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Power grids are an interconnected network of transmission lines or buried cables that carry electricity from electrical utilities to businesses, organizations, and homes. Experts describe them as “the circulatory system of the electric utility sector” and as the “lifeblood of modern life.” If a power grid fails, as happened in the blackout of August 2003, a large percentage of economic life grinds to a halt.

The current North American power grid is composed of two very large, interconnected systems that stretch across all of North America except Texas. Each grid is a gigantic web of power plants, transmission lines, transformers, control centers, and consumption sites.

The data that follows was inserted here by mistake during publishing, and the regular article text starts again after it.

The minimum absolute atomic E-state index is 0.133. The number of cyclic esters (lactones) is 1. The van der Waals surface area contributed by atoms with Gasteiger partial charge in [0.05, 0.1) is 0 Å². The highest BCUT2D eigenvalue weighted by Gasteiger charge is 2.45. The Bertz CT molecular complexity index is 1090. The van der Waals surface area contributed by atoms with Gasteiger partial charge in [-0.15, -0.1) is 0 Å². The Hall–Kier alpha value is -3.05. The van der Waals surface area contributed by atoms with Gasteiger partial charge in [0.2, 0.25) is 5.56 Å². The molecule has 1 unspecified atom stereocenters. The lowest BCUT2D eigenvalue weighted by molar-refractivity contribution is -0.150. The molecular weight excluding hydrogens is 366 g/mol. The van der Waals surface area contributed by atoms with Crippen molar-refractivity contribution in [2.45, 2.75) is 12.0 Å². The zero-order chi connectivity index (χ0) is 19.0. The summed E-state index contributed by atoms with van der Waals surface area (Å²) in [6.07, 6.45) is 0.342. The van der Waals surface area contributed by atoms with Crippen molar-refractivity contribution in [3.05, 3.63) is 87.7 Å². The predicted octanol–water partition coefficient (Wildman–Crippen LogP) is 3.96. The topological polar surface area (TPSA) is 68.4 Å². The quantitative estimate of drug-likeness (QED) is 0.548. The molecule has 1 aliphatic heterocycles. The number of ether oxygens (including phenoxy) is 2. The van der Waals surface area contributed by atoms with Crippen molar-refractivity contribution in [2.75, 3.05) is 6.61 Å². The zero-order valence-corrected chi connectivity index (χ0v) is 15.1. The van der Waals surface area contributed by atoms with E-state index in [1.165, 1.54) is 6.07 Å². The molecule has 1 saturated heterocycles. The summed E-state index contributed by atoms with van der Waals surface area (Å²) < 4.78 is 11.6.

Electricity is first generated in a large, regional power plant, usually through the burning of fossil fuels, but also through capturing energy ...

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